This is the sixth post in a series of articles on real-life facts that you need to know for the GMAT. Here’s the full list:
Economics: Profit and Non-profits
Revenue, Costs, and Profit
This basic nexus of ideas could be relevant on Critical Reasoning, on Reading Comprehension, on any math problem, or even in Integrated Reasoning. Moreover, if you are planning on going to business school, getting an MBA, and pursuing the life of a manager in corporate America, you absolutely have to know these basic Economic 101 terms.
1. Revenue — this is all the money that comes into any particular company. For many companies, this would be composed primarily of money from sales. Other revenue sources might include investments of some kind.
2. Costs — this is tricky. The word “cost” in the singular means the price an individual or business must pay to obtain a good or service. In the plural, the word has a very different connotation. A business’ costs are all the expenses, all the outgoing money. The words “expenses” and “expenditures” mean substantially the same thing. Typically, a business’ costs would include payroll (i.e. wages of employees), insurance, taxes, possibly some investment in materials or resources, possibly rent on a space, and possibly R&D (research & development).
3. Profit — for any successful business, incoming money is more than outgoing money, and profit is the difference between these. In other words:
Profit = Revenue – Costs
If this number, the profit, equals a negative number — that is, if the outgoing expenses are larger than the money the business is taking in, then that business is operating at a loss. That’s not good. Sometimes, it may be that a particular division of a company operates at a loss for a while, and the larger company, which is making a profit, chooses to support this unprofitable division for a time, perhaps allowing it to develop to the point of turning a profit on its own. Sometimes, also, companies take strategic losses — for example, expensive investments that are likely to pay off big in the future. Yes, that’s a gamble of a sort, but then again, everything in the business world is a kind of gamble!
Any company is an ongoing thing that changes and develops through time. Typically, revenues and costs and profits are specified either for a year or for some other fixed time period (per quarter, per month, etc.)
Gross vs. per-item
This is a distinction that can be particularly tricky in a variety of problem. A problem (RC, CR, math, or IR) might give some information in terms of gross revenue, gross costs, or gross profits — that is, the total dollar amount for that quantity across the whole company —- and revenue or cost or profit per item or per sale. Many very predictable errors when students confuse gross quantities with per-item quantities.
For clarity, consider this real life example. Suppose Company X has $30,000 in total costs each year, and makes $40,000 in total revenue each year, and thus clears $10,000 in profit each year. Now, suppose, in a typical year, this company sells 200 items. This means — the cost per item is 30000/200 = $150, the revenue per item (presumably the price of the item) is 40000/200 = $200, and the profit per item is $50. So far, so good.
That was an extremely simple example. For a typical company, some costs (perhaps rent and wages) are fixed at some gross level, and others (perhaps materials used) depend on the number of units produced. Problem #2 in this post draws this distinction.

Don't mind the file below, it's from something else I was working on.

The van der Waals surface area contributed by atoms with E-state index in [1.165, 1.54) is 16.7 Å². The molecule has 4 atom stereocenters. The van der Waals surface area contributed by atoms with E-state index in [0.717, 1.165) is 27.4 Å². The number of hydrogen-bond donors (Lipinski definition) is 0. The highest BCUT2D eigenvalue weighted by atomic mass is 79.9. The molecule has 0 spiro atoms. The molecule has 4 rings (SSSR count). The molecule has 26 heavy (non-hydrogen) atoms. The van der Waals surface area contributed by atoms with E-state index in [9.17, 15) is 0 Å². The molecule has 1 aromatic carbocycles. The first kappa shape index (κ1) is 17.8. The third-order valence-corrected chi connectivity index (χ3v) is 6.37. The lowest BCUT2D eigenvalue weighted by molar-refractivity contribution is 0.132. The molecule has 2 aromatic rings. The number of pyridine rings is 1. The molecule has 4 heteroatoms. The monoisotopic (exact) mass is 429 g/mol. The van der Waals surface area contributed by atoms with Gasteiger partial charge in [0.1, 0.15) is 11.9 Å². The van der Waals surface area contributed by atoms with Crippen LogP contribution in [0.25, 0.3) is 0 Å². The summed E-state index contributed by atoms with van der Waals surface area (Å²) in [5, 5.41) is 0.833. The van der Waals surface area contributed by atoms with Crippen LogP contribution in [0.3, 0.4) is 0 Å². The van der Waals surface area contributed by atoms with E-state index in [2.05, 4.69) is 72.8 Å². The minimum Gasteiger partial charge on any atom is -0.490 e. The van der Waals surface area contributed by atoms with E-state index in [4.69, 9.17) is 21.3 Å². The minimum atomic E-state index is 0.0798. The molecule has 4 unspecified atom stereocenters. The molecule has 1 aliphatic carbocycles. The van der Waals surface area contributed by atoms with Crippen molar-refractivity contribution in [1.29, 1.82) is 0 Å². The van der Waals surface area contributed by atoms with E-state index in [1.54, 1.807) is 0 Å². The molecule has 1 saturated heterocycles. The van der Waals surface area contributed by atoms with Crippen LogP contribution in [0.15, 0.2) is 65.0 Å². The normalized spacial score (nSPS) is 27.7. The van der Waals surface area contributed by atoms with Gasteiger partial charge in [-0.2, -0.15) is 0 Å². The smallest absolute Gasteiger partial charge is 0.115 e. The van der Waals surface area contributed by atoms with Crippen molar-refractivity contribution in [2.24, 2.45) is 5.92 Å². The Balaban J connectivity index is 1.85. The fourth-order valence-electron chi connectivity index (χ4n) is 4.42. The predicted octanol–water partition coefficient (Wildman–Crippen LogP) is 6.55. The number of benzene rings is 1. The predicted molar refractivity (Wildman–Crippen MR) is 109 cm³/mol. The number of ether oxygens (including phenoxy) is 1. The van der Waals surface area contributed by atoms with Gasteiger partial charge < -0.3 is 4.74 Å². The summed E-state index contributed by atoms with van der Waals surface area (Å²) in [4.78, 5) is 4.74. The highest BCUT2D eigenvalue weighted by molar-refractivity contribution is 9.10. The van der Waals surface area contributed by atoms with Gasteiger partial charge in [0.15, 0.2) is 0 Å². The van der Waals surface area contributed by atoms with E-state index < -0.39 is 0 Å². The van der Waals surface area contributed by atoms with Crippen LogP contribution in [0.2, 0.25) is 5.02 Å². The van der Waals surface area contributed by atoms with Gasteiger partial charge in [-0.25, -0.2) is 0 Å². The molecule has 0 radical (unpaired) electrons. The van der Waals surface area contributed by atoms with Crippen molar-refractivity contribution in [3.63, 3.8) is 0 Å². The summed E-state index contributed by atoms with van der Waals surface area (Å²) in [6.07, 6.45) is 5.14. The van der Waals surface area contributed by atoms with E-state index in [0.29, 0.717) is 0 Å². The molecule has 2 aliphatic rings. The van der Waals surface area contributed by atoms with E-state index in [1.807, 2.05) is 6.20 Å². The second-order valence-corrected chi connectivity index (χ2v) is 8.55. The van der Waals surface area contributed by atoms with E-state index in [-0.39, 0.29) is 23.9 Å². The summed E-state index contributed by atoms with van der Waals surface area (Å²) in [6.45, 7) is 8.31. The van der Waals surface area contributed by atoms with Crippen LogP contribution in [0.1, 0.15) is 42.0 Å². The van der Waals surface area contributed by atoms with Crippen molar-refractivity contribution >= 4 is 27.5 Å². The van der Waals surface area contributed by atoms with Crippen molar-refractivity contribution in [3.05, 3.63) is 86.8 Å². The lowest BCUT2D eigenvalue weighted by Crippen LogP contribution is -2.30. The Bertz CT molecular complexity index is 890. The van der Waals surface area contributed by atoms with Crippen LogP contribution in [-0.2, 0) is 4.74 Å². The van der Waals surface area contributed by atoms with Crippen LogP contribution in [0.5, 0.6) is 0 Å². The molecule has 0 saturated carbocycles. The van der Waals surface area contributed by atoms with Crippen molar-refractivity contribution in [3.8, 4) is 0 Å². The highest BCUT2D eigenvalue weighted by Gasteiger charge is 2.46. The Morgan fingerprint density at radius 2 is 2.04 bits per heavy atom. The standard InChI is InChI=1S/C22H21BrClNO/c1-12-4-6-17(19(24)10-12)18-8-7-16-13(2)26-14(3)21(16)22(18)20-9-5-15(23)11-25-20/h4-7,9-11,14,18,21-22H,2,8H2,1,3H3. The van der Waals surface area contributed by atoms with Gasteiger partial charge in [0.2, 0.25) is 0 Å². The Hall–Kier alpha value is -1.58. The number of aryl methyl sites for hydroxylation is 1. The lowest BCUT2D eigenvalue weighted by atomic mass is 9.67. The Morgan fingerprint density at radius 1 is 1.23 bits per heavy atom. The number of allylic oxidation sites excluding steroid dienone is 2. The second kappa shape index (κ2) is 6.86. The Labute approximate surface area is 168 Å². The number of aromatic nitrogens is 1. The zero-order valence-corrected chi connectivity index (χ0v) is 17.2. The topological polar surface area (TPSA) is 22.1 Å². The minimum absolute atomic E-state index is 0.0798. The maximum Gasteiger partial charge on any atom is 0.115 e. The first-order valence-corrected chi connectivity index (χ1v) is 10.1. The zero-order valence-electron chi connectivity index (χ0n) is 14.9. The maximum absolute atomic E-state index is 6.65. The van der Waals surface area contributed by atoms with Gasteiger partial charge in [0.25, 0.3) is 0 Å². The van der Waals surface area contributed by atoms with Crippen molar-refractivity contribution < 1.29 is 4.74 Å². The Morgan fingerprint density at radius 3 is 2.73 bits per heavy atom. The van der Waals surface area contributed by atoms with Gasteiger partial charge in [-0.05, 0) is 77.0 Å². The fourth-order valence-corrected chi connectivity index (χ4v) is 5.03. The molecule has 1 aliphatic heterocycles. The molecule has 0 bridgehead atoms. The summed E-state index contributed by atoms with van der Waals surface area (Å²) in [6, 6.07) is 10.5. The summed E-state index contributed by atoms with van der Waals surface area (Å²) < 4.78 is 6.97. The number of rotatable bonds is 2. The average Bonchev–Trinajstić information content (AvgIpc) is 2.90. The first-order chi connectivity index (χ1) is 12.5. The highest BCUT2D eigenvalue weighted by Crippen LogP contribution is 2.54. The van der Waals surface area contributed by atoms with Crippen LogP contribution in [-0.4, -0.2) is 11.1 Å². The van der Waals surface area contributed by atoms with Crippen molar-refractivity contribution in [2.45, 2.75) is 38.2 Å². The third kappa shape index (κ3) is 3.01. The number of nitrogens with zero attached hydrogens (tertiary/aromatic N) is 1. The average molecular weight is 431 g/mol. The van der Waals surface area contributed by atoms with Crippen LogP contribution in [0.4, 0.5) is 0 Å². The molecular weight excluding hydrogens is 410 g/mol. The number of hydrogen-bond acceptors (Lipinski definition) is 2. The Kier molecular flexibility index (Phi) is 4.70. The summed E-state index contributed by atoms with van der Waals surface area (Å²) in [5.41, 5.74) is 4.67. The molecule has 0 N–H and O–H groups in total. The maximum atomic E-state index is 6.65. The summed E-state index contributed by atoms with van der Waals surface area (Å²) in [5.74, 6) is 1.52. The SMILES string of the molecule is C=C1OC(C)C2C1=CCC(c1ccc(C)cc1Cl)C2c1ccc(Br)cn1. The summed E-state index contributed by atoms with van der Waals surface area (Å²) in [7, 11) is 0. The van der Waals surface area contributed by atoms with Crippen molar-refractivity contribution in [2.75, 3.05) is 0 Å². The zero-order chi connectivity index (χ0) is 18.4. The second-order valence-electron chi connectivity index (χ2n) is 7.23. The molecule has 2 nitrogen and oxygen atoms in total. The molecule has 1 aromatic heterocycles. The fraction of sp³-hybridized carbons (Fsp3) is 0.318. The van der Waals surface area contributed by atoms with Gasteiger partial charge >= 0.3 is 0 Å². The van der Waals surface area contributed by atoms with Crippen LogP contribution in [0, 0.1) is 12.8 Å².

Notice, also, the “per item” quantities are fractions, and the value of a fraction changes either if the numerator changes or if the denominator changes. Consider that same Company X — suppose in the next year, it makes $8,000 in profits, selling a total of 100 items. Now, its profit per item is 8000/100 = $80. Its profit per item went up, but its gross profit went down. That’s bad. A company always wants its gross profit to go up, even if profit per item declines.
The purpose of a business, the fundamental reason any business exists, is to make money, to make a profit. Other institutions, serving basic human needs, exist primarily to serve those needs, and making a profit is not nearly as important. An institution is called a nonprofit organization if it formally falls into this latter category.
Nonprofit organizations typically include most schools & educational institutions, most hospitals and health institutions, scientific research facilities, museums & symphony halls & many artistic venues, public broadcasting, churches & synagogues & religious institutions, and charitable organizations of all sorts. Pretty much, any group that could ask you for a donation is a nonprofit. Businesses don’t ask for donations: instead, they try to sell you something! Some nonprofits, such as those serving the underprivileged, may run almost entirely on volunteers and thus have a budget of only a few hundred dollars a month, while others, such as large foundations or large laboratories or major universities, may control tens of billions of dollars.
Non-profits have very different tax code —- 501(c) status, a much more lenient tax-code — than for-profit businesses have: for example, nonprofits pay no income tax. Sometimes an organization will try to claim nonprofit status for the tax benefits. The IRS is particularly strict about which organizations qualify for the special benefits of nonprofit status: claiming nonprofit status involves a rigorous application process to the IRS, and several criteria must be met before the IRS will grant the benefits of nonprofit status to a particular organization.
For any non-profit, on average the profit will be zero, so on average, the gross revenue will equal the gross costs.
All this information is crucially important to understand, not only for a variety of GMAT questions, but also for your post-MBA life in general. If you have any thoughts or any questions, please let us know in the comments section.